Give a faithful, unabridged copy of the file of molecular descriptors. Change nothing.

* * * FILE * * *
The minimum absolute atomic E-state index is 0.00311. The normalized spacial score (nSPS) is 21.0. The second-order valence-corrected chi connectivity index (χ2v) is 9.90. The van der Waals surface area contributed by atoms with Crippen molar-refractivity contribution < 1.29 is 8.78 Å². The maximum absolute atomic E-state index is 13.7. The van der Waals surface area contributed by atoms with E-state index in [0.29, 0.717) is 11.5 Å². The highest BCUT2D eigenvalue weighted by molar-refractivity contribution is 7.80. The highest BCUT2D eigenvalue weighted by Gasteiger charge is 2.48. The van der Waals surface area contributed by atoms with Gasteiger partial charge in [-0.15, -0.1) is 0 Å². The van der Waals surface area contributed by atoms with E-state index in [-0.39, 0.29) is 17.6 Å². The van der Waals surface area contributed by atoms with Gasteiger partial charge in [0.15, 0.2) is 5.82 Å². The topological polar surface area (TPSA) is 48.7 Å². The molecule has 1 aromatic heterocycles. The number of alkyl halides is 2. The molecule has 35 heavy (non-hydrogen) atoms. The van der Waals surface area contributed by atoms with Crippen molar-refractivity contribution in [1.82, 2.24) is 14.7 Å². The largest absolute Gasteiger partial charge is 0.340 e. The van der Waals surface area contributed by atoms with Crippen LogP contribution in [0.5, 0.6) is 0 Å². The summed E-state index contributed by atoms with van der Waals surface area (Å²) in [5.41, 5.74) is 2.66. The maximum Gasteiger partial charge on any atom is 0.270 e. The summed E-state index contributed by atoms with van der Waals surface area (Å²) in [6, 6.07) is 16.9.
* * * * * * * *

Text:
The minimum absolute atomic E-state index is 0.00311. The normalized spacial score (nSPS) is 21.0. The second-order valence-corrected chi connectivity index (χ2v) is 9.90. The van der Waals surface area contributed by atoms with Crippen molar-refractivity contribution < 1.29 is 8.78 Å². The maximum absolute atomic E-state index is 13.7. The van der Waals surface area contributed by atoms with E-state index in [0.29, 0.717) is 11.5 Å². The highest BCUT2D eigenvalue weighted by molar-refractivity contribution is 7.80. The highest BCUT2D eigenvalue weighted by Gasteiger charge is 2.48. The van der Waals surface area contributed by atoms with Gasteiger partial charge in [-0.15, -0.1) is 0 Å². The van der Waals surface area contributed by atoms with E-state index in [-0.39, 0.29) is 17.6 Å². The van der Waals surface area contributed by atoms with Gasteiger partial charge in [0.15, 0.2) is 5.82 Å². The topological polar surface area (TPSA) is 48.7 Å². The molecule has 1 aromatic heterocycles. The number of alkyl halides is 2. The molecule has 35 heavy (non-hydrogen) atoms. The van der Waals surface area contributed by atoms with Crippen molar-refractivity contribution in [1.82, 2.24) is 14.7 Å². The largest absolute Gasteiger partial charge is 0.340 e. The van der Waals surface area contributed by atoms with Crippen LogP contribution in [0.5, 0.6) is 0 Å². The summed E-state index contributed by atoms with van der Waals surface area (Å²) in [5.41, 5.74) is 2.66. The maximum Gasteiger partial charge on any atom is 0.270 e. The summed E-state index contributed by atoms with van der Waals surface area (Å²) in [6, 6.07) is 16.9.